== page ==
• Check your assumptions: Many SEO studies have found that links do matter. So why is nobody creating data-driven content, which is proven to get links?
  • Ask a better question: Do how-to articles, definitive guides, and other SEO-driven content formats generate enough links alone? From our experience, link building outreach that relies on these formats yields meager response rates.
  • Apply your first investigative layer: To answer these questions, I identified data-driven content pieces (studies, benchmarks, etc.) from 10 well-known SaaS brands, using Ahrefs to collect data on their backlink profiles.
  • Add a second investigative layer: I found that these data-driven pieces of content generated an average of 847 backlinks. But this still doesn’t answer whether or not editorial and SEO-driven content gets more backlinks.
  • Add a third investigative layer: So, I dug into Buffer’s most linked-to pieces of content to find an answer.
  • Make your conclusion: Not only does their State of Social report stand out in terms of backlinks, but I found it was “293% faster to generate links to data-driven studies and research than blog content.”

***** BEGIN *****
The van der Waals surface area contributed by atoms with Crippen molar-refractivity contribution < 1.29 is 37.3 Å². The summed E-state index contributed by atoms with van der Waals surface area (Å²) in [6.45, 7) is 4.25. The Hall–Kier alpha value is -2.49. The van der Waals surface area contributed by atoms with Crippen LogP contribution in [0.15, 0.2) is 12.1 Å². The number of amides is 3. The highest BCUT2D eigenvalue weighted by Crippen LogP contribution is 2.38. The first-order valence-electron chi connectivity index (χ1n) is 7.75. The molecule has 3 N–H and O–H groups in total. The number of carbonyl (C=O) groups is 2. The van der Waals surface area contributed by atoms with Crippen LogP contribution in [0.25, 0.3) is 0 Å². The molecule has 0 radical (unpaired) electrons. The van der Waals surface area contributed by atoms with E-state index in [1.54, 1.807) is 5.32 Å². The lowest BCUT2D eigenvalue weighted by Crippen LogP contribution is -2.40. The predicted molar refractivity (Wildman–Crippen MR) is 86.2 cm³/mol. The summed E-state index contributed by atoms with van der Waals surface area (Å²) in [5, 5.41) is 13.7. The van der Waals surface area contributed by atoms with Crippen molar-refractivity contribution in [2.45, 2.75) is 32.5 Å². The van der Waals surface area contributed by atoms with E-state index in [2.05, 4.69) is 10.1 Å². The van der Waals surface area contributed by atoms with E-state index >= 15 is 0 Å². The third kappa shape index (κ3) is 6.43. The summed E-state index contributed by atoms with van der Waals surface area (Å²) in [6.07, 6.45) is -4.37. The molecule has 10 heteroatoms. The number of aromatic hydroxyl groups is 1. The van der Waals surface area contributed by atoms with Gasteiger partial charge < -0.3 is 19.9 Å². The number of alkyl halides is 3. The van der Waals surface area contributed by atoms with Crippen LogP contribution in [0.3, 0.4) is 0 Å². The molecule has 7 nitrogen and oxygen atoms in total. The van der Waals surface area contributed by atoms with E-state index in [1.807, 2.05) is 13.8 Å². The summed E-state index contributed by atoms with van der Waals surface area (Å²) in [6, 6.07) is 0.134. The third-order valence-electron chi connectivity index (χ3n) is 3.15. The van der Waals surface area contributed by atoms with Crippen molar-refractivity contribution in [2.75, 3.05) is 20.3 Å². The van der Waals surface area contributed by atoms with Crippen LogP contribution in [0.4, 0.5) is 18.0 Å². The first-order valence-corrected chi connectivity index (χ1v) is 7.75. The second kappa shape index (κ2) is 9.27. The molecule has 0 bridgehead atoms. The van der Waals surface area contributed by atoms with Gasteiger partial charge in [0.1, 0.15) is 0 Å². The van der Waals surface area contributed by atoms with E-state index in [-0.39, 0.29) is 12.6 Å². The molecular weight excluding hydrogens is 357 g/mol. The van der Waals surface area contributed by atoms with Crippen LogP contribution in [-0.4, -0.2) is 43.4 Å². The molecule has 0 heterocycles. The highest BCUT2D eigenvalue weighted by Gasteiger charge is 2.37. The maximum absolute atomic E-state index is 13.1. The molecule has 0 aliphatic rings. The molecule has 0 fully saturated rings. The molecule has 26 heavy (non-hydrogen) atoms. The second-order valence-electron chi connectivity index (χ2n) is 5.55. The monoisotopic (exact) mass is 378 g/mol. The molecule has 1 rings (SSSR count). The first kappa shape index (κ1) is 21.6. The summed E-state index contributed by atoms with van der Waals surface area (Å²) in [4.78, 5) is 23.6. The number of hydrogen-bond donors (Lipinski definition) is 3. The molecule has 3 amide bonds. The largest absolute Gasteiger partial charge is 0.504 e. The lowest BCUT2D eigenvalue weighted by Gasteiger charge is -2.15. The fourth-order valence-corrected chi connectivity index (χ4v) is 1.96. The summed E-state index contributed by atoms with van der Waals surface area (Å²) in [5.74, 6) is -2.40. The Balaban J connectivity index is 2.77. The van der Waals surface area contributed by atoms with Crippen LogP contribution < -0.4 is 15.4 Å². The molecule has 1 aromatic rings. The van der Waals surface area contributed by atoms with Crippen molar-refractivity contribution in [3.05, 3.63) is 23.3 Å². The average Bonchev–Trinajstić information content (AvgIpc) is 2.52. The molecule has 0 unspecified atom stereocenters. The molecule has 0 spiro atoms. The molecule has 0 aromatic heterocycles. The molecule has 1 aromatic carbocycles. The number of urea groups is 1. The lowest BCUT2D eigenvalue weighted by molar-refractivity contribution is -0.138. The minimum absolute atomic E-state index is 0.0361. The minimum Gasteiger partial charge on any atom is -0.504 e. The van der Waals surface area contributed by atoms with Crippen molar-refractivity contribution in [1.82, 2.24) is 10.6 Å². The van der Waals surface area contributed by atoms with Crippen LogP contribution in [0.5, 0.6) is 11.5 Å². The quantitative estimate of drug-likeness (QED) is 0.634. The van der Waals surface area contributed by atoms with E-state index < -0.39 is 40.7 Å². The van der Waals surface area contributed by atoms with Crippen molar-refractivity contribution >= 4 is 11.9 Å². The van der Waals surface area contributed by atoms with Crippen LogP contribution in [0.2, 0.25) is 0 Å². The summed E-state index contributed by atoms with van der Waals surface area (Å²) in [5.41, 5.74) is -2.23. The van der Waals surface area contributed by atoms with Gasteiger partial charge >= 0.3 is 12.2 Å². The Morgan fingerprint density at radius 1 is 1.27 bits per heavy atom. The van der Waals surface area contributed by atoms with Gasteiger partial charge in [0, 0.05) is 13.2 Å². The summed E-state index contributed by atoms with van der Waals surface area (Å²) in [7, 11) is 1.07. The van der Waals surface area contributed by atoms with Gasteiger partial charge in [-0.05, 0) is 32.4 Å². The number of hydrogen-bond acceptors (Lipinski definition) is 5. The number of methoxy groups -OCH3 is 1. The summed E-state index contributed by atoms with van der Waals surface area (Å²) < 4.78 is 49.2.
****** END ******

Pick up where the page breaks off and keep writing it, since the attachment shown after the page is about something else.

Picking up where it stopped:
Imagine if I stopped at the “seed”. This article would have looked like every other piece on data-driven content.

Curiosity is the only thing you need to tell exciting narratives. Access to data is democratic.

Allow yourself to be proven wrong. If you find two sources that contradict each other, dig deeper into the parameters of both studies.

Are there differences in sample size or representation of survey respondents? Use these methodologies and share your findings to build a captivating story that helps your customers solve their problems.

3. Establish an expert committee to poke holes in the status quo

If the content on page one of Google looks similar, they’re likely exacerbating the same falsehoods.

Getting subject matter experts (SMEs) involved in your content by interviewing them or sharing their insights can inject it with credibility.

But they can also help us solve the problem of regurgitating information from competing articles by poking holes in what they all get wrong.

Let’s say you’re creating an article for the keyword “relationship selling.” Many blog posts on this topic all oppose the idea of being likable and that it acts as a hurdle to making the sale.

However, after collaborating with one or two internal experts—who have many years of combined experience selling to the c-suite—you find that it is important.

Why? Because senior decision-makers do business with people they trust outside of a commercial relationship, a concept known as “intimacy” in the context of c-suite marketing.